FIG. 3 is a diagram illustrating an example of generating graph embeddings via fast random projection in an embodiment of a graph database system. In various embodiments, the example vectors (embeddings) as shown inFIG. 3 are generated by a graph database access server, such as server 100 ofFIG. 1A .  The example 300 of
FIG. 3 illustrates the three logical phases of the FastRP algorithm: initialization (Phase 1), which is random in the prior approach but lacks the node propertyaware component in techniques as disclosed herein; iterative averaging and normalization of neighbor intermediate embeddings (Phase 2); and final creation of vectors (Output/Embeddings). In practice, the third logical phase typically is carried out during the second phase by at the end of each iteration updating the final vectors displayed on the right ofFIG. 3 .  In the prior approach, initially FastRP creates a random sparse vector (e.g., 304) for each node in the graph (e.g., 302). The technique to generate these vectors, in various embodiments, is Very Sparse Random Projections. For a number of iterations (chosen by the expert user, for example) a current and a previous vector is maintained for each node. During each iteration FastRP will for each node find the neighboring nodes and average their previous vectors into the current node's current vector, before normalizing the current vector's values. See, e.g., the first iteration vectors 306, computed for each node based on its neighbors, represented in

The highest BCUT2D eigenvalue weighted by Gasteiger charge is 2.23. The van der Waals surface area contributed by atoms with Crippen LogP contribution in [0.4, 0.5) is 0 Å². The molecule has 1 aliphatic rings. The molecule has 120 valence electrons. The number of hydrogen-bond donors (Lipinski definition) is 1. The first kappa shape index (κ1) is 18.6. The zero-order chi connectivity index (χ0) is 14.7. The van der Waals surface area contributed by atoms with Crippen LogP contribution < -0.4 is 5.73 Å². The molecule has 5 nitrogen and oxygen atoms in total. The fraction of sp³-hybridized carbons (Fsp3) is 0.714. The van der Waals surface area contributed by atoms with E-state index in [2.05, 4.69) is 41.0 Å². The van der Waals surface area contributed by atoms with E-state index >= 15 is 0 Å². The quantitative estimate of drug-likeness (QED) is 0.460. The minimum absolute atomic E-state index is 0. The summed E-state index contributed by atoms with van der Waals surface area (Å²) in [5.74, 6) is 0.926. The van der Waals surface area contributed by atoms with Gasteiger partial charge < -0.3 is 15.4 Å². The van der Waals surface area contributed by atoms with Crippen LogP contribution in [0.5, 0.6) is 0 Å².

FIG. 3 by the arrows from vectors 304 to vectors 306; and the second iteration vectors 310, computed for each node based on its neighbors, represented inFIG. 3 by the arrows from vectors 306 to vectors 310. Finally, for the iteration, the previous vectors are updated to the current ones for each node. During the first iteration, the previous vectors are the initial vectors from the first phase, e.g., vectors 304. Once all iterations are complete the final set of vectors are ready, e.g., output/embeddings 314 in the example 300 shown inFIG. 3 .  As shown in